Just as the other two NHL lockouts brought about sudden or not-exactly-as-planned ends to the careers of many older players, this third lockout may spell the end for some players who have had great careers but are getting up there in age.
Brian Rolston, who is 39 years old, is among those players. Mulling over the idea of hanging up the skates and calling it a career, Rolston said it’s more than likely that he will take the plunge and begin his second chapter.
Over his NHL career, Rolston played for the New Jersey Devils (twice), Colorado Avalanche, Boston Bruins (twice), Minnesota Wild and New York Islanders. Rolston still holds some team records for the Wild, played for America at three separate Olympics and won silver in 2002, won bronze at the 1992 World Junior and 1996 World Championship, captained the Wild and won the Stanley Cup in his first NHL season with New Jersey.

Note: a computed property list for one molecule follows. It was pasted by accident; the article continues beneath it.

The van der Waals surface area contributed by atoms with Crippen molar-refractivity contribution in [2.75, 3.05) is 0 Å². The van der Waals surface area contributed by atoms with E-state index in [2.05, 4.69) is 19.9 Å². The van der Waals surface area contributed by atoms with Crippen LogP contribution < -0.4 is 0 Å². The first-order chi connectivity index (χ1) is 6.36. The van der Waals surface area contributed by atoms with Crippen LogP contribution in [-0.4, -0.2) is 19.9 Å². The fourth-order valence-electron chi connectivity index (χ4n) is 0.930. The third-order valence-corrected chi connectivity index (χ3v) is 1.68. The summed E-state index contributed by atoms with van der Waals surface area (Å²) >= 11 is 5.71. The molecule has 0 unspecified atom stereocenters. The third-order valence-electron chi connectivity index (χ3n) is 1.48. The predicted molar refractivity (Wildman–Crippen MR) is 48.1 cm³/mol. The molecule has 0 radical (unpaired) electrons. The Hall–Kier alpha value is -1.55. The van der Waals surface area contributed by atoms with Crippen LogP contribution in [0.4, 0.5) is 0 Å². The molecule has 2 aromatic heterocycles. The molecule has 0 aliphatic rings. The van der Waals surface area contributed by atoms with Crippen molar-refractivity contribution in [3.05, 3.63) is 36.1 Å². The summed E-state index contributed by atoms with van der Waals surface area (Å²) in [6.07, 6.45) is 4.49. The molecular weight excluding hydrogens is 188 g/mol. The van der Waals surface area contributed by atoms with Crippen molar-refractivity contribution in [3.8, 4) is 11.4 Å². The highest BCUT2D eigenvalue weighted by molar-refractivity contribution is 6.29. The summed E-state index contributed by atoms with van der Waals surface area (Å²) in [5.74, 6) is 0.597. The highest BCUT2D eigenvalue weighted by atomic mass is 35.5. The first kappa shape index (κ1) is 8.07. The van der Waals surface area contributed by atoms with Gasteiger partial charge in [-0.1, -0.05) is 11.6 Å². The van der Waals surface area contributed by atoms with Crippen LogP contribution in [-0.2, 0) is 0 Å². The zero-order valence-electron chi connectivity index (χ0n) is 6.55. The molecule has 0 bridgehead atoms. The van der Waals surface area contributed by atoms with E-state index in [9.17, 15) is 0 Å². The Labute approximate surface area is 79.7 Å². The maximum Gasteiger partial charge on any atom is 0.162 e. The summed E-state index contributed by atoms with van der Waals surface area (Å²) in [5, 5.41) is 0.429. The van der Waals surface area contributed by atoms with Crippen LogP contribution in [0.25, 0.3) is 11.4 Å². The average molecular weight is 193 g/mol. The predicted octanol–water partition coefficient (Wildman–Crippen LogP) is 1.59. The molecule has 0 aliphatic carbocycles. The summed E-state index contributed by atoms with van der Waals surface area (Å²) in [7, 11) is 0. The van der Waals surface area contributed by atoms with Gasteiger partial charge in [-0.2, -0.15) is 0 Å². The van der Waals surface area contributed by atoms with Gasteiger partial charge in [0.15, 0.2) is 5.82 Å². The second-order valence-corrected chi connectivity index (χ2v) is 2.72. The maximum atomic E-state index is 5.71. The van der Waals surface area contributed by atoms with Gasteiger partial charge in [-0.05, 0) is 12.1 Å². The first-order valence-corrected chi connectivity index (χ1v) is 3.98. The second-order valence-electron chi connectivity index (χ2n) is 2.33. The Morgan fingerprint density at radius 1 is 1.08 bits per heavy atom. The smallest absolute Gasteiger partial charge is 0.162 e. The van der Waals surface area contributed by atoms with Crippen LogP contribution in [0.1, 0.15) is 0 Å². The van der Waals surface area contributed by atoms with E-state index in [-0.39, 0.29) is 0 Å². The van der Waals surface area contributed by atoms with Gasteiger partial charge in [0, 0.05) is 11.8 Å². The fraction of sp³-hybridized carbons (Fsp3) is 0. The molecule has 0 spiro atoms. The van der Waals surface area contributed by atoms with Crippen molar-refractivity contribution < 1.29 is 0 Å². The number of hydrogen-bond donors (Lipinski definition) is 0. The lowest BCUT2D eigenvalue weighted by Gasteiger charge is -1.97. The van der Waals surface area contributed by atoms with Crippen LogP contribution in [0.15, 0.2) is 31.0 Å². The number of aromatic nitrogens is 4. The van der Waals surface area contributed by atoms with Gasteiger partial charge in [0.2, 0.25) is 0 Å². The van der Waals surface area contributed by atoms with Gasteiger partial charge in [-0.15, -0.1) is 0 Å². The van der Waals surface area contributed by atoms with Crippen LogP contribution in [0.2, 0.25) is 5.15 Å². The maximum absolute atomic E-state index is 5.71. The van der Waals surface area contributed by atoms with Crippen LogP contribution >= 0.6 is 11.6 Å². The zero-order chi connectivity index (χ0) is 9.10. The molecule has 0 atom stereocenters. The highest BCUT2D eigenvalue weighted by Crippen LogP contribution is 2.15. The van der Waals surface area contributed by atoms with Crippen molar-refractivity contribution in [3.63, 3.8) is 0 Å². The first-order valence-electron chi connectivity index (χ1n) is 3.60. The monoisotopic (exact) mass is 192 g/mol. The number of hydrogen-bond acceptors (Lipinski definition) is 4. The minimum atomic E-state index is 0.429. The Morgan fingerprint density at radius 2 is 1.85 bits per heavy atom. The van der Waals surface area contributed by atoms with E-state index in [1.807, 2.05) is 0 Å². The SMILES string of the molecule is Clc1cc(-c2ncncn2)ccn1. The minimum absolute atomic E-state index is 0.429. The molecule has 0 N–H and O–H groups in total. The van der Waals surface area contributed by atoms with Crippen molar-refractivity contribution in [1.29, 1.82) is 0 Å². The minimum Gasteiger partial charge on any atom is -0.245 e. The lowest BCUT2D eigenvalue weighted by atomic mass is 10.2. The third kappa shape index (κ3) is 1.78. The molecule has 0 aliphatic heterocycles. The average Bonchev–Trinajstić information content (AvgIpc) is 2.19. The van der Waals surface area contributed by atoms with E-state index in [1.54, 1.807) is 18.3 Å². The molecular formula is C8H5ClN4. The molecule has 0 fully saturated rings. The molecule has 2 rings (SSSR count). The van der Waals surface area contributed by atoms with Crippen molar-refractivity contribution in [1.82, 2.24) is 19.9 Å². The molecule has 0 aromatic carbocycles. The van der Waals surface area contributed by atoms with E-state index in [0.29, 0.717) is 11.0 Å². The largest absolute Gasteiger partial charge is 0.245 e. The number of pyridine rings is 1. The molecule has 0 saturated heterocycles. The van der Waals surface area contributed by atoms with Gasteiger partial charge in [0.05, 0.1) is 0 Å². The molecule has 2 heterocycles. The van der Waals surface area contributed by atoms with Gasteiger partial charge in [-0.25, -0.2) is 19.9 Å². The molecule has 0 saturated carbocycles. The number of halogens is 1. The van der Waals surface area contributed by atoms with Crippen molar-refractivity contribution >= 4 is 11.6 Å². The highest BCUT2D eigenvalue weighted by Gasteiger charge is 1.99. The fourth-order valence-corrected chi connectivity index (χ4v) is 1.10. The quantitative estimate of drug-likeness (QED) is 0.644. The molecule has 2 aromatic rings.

He’s played just a little more than 1,200 total regular-season games as well as 77 playoff contests. His return to the Bruins at the end of the 2011-12 regular season was short-lived, but he still made an impact to the tune of three goals and 12 assists in 21 games playing on the third line.
He’s also known for a slap shot so booming that J.S. Giguere once ducked instead of trying to stop it:
Roberto Luongo once toppled from it:
Luongo was also stunned by it during a penalty shot:
Other older players who may decide it’s time to say goodbye this season–or before the season really starts–include Andrew Brunette, Mike Knuble, Dwayne Roloson and Jason Arnott.
Brunette said he could make a decision very quickly because he doesn’t know how many teams are “looking for a 39 1/2-year-old guy who can’t skate,” though he said that last part with a laugh. Roloson backstopped the Tampa Bay Lightning all the way to the seventh game of the Eastern Conference Final in 2011, despite already having passed his 40th birthday at that time.
But they may choose to retire quietly. Some guys may go out with one last press conference, like Nicklas Lidstrom. Others may just kind of disappear into the ether until they resurface in a new role, whether within a team’s front office, in a broadcasting booth or elsewhere.